British expatriate QT never thought that she would play a role in establishing a landmark precedent for LGBTQ rights in Hong Kong. She decided to move to the city in 2011 so that her same-sex partner SS could take a job at a tech company. They trusted that the human resources company helping them relocate would be able to secure the appropriate documentation for them both.

At the time, the couple – who entered into a civil partnership in the UK in 2011 – did not foresee that the Immigration Department would eventually reject a dependent visa for QT on the grounds that their same-sex union is not recognised under Hong Kong law.

QT filed a judicial review in 2014, after her second application was rejected. Whilst Immigration regularly grants visas to heterosexual couples, QT had no choice but to live in the city under a tourist visa, which barred her from working and staying in Hong Kong for more than six months. It also precluded her from accessing certain public services.

QT. Photo: HKFP/Catherine Lai.

“My intention was to stay with my wife,” QT told HKFP. “I wanted to stay with her, I wanted to support her, I wanted to be with her, so we could go through this whole thing together – that was my only intention, so that we wouldn’t be separated. Because why should we be separated? You wouldn’t expect that from any other couple.”

The Court of Appeal ruled in favour of QT last month, meaning that other same-sex spouses can now apply for dependent visas, including local residents who have married their spouses abroad. According to QT’s solicitor Michael Vidler, they should be granted as long as the government does not appeal, and they can satisfy other criteria, which are also required of heterosexual couples.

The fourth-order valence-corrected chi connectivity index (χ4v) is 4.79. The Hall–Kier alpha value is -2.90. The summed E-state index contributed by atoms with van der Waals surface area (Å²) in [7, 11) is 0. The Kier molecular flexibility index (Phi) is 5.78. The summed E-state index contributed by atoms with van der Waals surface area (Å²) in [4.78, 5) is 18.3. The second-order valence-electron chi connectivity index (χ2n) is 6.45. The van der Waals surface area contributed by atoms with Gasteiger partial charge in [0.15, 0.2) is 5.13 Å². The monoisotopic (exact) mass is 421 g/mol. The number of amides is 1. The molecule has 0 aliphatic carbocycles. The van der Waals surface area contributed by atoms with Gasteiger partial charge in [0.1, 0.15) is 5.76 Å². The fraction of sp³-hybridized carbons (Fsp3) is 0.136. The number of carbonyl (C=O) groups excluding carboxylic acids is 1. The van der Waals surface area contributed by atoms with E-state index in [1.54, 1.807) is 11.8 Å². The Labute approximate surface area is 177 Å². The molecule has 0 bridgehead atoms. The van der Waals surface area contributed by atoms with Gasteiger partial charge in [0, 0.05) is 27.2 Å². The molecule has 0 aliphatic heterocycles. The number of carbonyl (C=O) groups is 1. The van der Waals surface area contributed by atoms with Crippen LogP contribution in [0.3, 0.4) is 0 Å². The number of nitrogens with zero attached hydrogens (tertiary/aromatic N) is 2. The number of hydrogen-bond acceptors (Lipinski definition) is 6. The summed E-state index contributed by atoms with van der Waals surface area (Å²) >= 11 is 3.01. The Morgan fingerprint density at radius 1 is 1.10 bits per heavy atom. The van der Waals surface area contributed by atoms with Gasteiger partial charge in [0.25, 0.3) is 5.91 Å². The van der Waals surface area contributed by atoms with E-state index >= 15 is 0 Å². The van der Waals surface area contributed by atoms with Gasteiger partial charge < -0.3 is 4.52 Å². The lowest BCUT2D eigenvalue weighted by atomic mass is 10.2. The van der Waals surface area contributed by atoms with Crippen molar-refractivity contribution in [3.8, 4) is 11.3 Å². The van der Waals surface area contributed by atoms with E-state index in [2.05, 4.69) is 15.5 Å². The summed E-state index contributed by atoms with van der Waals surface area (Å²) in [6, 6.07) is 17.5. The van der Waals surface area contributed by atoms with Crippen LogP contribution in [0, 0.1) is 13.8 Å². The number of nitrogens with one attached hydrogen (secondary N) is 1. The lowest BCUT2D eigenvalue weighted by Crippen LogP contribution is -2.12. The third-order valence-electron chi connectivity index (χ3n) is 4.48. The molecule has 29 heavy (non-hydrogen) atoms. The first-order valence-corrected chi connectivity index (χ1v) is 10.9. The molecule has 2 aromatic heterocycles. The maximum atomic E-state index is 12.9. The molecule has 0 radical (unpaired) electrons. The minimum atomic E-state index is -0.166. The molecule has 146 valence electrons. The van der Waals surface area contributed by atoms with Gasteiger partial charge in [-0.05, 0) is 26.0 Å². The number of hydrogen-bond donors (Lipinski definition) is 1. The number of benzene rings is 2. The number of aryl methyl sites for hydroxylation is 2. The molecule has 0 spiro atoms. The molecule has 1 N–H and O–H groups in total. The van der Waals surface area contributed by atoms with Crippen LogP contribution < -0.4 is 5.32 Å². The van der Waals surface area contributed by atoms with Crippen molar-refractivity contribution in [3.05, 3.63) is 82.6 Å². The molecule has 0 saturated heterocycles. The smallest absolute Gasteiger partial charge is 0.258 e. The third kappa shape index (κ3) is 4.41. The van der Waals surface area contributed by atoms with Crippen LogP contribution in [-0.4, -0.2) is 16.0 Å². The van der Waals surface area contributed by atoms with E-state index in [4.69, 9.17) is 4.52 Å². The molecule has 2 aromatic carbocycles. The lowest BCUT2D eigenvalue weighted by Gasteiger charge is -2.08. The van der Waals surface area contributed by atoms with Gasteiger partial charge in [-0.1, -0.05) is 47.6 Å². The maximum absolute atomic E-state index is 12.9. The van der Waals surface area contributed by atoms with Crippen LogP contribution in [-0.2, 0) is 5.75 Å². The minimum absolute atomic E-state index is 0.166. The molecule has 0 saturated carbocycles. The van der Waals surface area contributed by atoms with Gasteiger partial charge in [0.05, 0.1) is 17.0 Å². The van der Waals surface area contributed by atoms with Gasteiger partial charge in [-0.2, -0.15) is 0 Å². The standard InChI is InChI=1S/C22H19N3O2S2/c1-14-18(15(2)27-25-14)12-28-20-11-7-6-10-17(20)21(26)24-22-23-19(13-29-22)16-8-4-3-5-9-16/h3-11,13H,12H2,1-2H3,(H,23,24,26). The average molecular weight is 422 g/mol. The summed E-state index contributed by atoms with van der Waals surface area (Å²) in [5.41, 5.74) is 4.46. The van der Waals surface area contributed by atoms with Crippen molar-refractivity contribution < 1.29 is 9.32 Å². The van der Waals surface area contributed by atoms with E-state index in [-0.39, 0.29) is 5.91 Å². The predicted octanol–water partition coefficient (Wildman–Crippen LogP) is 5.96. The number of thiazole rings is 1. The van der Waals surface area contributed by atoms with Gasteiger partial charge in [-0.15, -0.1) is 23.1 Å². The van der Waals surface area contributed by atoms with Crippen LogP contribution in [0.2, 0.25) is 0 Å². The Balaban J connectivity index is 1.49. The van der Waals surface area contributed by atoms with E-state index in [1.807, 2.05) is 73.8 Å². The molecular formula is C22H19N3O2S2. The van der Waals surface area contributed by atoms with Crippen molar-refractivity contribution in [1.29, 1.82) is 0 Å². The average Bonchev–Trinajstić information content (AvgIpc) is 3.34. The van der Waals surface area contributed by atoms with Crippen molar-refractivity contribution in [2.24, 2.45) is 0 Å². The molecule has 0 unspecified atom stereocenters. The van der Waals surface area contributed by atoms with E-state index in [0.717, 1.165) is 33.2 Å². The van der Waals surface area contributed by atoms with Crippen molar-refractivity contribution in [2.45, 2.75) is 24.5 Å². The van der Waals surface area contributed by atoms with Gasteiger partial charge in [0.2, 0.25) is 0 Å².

Stress and expense

QT’s inability to work in Hong Kong created stress for her and her partner, and she said it made the relationship at times “quite a roller-coaster ride.” She added that they both fell ill as a result. Adding to the pressure was the expense of the flights every six months and the fact that SS had to support her mother financially.

“It’s very difficult as a couple, to not be able to contribute. And I want to be able to contribute but I can’t – I want to be able to help but I can’t. It’s not nice to see the person you love have to financially struggle… It’s very difficult to have that basic human right [to work] stripped away from you.”

She said that if they had known that getting a dependent visa for her would be a problem, they “definitely would have thought long and hard” about the decision to come to Hong Kong.

“We probably would have done it differently, me applying for a job first to see if I could get a job here – but the company really wanted her to be over here to help expand the business out.”

QT had applied for jobs in Hong Kong after she failed to obtain a dependent visa, but she said her employment visa was rejected by the immigration department, citing the reason that her skills did not match the job she was applying for.

QT. Photo: HKFP/Catherine Lai.

Her solicitor, Michael Vidler, said that the inability of same sex spouses to obtain a dependent visa deters skilled people from coming to Hong Kong to work. Spouses may not be able to find employment because there are no jobs available at the time, or those available did not exactly match their skill set – something that a dependent status is supposed to accommodate.

In fact, the issue prompted 12 financial institutions to make a rare intervention in the case in order to tell the court about how it may affect Hong Kong’s competitiveness and ability to hire talent from abroad. Their bid to intervene was ultimately rejected, but Vidler said the court allowed them to rely on the banks’ arguments.